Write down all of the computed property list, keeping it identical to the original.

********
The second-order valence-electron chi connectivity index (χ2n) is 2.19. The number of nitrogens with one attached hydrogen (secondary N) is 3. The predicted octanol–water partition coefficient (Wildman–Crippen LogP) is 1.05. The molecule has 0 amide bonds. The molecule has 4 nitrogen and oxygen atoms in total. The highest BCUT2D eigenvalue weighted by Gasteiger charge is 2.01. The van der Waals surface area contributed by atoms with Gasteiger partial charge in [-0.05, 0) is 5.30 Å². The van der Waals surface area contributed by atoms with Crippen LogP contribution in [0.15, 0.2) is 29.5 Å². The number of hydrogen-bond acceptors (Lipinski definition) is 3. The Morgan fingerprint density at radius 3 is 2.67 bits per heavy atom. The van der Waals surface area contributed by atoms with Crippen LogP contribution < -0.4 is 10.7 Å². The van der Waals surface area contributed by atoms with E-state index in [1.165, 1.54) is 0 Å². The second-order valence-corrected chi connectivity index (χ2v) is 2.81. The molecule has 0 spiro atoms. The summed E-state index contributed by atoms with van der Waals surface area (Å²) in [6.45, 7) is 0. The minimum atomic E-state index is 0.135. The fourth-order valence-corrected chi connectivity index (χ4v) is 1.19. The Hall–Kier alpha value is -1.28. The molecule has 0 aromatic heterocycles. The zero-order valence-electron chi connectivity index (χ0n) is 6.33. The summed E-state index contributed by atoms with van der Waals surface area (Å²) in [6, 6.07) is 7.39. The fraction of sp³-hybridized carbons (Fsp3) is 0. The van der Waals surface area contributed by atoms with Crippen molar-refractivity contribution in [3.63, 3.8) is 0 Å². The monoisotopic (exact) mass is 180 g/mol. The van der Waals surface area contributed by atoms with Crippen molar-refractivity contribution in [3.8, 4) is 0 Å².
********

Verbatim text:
The second-order valence-electron chi connectivity index (χ2n) is 2.19. The number of nitrogens with one attached hydrogen (secondary N) is 3. The predicted octanol–water partition coefficient (Wildman–Crippen LogP) is 1.05. The molecule has 0 amide bonds. The molecule has 4 nitrogen and oxygen atoms in total. The highest BCUT2D eigenvalue weighted by Gasteiger charge is 2.01. The van der Waals surface area contributed by atoms with Gasteiger partial charge in [-0.05, 0) is 5.30 Å². The van der Waals surface area contributed by atoms with Crippen LogP contribution in [0.15, 0.2) is 29.5 Å². The number of hydrogen-bond acceptors (Lipinski definition) is 3. The Morgan fingerprint density at radius 3 is 2.67 bits per heavy atom. The van der Waals surface area contributed by atoms with Crippen LogP contribution < -0.4 is 10.7 Å². The van der Waals surface area contributed by atoms with E-state index in [1.165, 1.54) is 0 Å². The second-order valence-corrected chi connectivity index (χ2v) is 2.81. The molecule has 0 spiro atoms. The summed E-state index contributed by atoms with van der Waals surface area (Å²) in [6.45, 7) is 0. The minimum atomic E-state index is 0.135. The fourth-order valence-corrected chi connectivity index (χ4v) is 1.19. The Hall–Kier alpha value is -1.28. The molecule has 0 aromatic heterocycles. The zero-order valence-electron chi connectivity index (χ0n) is 6.33. The summed E-state index contributed by atoms with van der Waals surface area (Å²) in [6, 6.07) is 7.39. The fraction of sp³-hybridized carbons (Fsp3) is 0. The van der Waals surface area contributed by atoms with Crippen molar-refractivity contribution in [3.63, 3.8) is 0 Å². The monoisotopic (exact) mass is 180 g/mol. The van der Waals surface area contributed by atoms with Crippen molar-refractivity contribution in [3.8, 4) is 0 Å².